First pickings

11th March 2013

The first wild food I was introduced to as a child was the leaves of the Common Hawthorn Crataegus monogyna.  I can’t remember exactly how old I was (probably about 8 or 9), nor who actually introduced me to it but it was likely to have been either my Grandfather or an old Woodcraft Folk leader known only as “Badger”.  Regardless, it was this plant that started me on my wild food journey.

Now nearly 40 years later,  my first glimpse of the buds starting to open still brings back happy memories of those first exploits into the world of foraging.  Hot on the heels of the Blackthorn or Sloe flowers, the hedgerows at this time of year start to take on a bright, lime green tinge as the Hawthorn leaves start to unfurl.

Hawthorn buds unfurling in our Oxford woods

Of the 200-400 species of hawthorn (depending on the author) there are only two native species in the UK, the Common Hawthorn C. monogyna and mainly in south and central England, the closely related Midland or Woodland Hawthorn C. laevigata which is less common and normally only found in old hedges and ancient woodland.

They can be told apart by their leaves; the leaves of the Common Hawthorn have deeper lobes, extending more than half-way to the leaves’ mid rib. Their flowers; both have white flowers, although there is a wild form of  Midland Hawthorn which can have pink flowers, but the main difference is that Common has 1 style whereas Midland has 2-3. And their fruit; Common has a single seed in the haw whereas Midland has 2-3.  However, the two species readily hybridise producing intermediates forms C. x media and in addition there are several cultivated forms of both which can also intermingle with wild plants.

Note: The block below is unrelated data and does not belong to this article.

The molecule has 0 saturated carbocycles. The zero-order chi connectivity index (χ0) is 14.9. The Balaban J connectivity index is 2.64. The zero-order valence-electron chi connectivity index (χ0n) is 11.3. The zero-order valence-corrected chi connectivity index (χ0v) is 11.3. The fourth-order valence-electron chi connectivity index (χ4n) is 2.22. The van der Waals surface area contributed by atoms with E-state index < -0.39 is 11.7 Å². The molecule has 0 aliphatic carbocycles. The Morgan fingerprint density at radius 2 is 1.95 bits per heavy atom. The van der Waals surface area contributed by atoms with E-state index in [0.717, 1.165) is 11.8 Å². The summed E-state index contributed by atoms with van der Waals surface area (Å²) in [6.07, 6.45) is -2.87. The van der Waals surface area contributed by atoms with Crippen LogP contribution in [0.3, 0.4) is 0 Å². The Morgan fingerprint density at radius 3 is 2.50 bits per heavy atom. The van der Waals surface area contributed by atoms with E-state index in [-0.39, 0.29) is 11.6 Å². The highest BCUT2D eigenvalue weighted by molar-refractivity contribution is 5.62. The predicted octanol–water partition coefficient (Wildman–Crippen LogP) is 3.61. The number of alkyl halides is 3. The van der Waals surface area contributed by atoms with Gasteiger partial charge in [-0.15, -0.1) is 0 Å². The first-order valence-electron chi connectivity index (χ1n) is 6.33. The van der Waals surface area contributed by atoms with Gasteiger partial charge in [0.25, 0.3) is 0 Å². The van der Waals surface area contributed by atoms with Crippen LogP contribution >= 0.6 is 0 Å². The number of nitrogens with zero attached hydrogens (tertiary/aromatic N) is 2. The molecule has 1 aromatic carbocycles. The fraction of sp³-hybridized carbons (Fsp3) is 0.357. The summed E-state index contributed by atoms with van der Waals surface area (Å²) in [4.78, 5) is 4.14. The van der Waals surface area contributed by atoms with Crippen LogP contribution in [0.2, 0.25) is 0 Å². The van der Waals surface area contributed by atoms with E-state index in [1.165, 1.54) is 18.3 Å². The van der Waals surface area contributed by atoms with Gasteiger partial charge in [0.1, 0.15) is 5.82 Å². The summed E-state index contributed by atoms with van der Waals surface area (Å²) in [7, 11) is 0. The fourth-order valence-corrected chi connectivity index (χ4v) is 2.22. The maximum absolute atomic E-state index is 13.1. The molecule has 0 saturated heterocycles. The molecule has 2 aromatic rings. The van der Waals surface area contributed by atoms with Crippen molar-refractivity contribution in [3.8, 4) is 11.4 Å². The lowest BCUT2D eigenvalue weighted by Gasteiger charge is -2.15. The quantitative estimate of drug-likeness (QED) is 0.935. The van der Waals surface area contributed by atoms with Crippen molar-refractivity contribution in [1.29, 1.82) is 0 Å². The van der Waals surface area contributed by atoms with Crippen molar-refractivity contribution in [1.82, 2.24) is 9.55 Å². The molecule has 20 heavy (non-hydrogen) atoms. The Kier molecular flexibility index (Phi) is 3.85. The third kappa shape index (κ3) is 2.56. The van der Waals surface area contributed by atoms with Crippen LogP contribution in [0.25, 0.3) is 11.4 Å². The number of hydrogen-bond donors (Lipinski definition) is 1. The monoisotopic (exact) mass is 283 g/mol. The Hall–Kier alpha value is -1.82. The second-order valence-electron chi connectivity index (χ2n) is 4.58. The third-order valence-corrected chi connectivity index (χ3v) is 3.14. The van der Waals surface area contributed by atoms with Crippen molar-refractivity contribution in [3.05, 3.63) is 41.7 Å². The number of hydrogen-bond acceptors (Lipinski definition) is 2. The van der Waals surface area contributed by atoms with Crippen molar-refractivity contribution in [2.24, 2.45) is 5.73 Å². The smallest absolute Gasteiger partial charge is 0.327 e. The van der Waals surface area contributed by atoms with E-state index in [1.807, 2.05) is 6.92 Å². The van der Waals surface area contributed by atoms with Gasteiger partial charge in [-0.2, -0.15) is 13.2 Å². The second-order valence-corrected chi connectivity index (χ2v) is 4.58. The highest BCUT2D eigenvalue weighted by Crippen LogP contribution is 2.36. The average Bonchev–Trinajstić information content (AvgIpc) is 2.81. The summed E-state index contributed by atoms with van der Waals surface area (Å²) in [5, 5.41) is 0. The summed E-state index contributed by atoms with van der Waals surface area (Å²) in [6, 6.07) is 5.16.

All this leads to a very variable mixture of Hawthorns in our woods and hedgerows which will manifest its self in lots of ways such as the number and colour of the berries and at this time of year in the opening of the leaf buds……’s not unusual to have some plants completely in leaf whilst the one next to it in the same hedge hasn’t opened its leaves at all.

At the end of the day, telling one from another doesn’t really matter as from a culinary point of view they can be used interchangeably.

Just as with myself, young Hawthorn leaves were in the past often the first wild green leaves that children were taught to eat and they became universally known as “bread and cheese”, although Richard Maybe in Flora Britannica suggests that it this name may come from children in the past eating the Autumn leaves (bread) with the berries (cheese).  Names aside, the young leaves for the first few weeks after the buds open and indedd the unopened buds themselves,  do make a pleasant addition to a salad or sandwich or can be simply nibbled straight from the hedge.  They are tender, not bitter and have a pleasing “nutty” quality to them.

There are also recipes that use the young leaf buds in a cooked form. Mix with nettles and dendelions etc. in cooked wild greens, add to soups and they go well with potatoes. In Flora Britannica there is a recipe dating back to the 1930’s where they are incorporated with bacon into a suet pudding.

Like the flowers and the berries, Hawthorn leaves contain tannins and flavonoids such as rutin which are beneficial to the heart and circulatory system, so eating them regularly has health benefits as well.

Kev Palmer

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